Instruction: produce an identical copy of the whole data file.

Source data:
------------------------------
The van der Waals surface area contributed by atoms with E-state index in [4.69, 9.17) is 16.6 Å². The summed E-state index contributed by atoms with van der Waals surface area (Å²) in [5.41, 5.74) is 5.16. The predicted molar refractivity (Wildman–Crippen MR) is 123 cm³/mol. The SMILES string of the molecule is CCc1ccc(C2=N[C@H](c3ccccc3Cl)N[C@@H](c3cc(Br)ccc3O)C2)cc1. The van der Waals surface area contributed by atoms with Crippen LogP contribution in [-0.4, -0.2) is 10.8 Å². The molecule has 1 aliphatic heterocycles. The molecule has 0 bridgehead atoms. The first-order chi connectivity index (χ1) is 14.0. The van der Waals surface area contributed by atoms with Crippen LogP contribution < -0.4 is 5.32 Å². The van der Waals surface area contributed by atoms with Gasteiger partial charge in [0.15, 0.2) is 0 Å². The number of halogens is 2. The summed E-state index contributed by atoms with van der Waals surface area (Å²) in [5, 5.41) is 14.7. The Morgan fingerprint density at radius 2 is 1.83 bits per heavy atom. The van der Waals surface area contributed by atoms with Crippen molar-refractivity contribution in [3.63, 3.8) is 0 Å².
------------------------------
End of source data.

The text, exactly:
The van der Waals surface area contributed by atoms with E-state index in [4.69, 9.17) is 16.6 Å². The summed E-state index contributed by atoms with van der Waals surface area (Å²) in [5.41, 5.74) is 5.16. The predicted molar refractivity (Wildman–Crippen MR) is 123 cm³/mol. The SMILES string of the molecule is CCc1ccc(C2=N[C@H](c3ccccc3Cl)N[C@@H](c3cc(Br)ccc3O)C2)cc1. The van der Waals surface area contributed by atoms with Crippen LogP contribution in [-0.4, -0.2) is 10.8 Å². The molecule has 1 aliphatic heterocycles. The molecule has 0 bridgehead atoms. The first-order chi connectivity index (χ1) is 14.0. The van der Waals surface area contributed by atoms with Crippen LogP contribution < -0.4 is 5.32 Å². The van der Waals surface area contributed by atoms with Gasteiger partial charge in [0.15, 0.2) is 0 Å². The number of halogens is 2. The summed E-state index contributed by atoms with van der Waals surface area (Å²) in [5, 5.41) is 14.7. The Morgan fingerprint density at radius 2 is 1.83 bits per heavy atom. The van der Waals surface area contributed by atoms with Crippen molar-refractivity contribution in [3.63, 3.8) is 0 Å².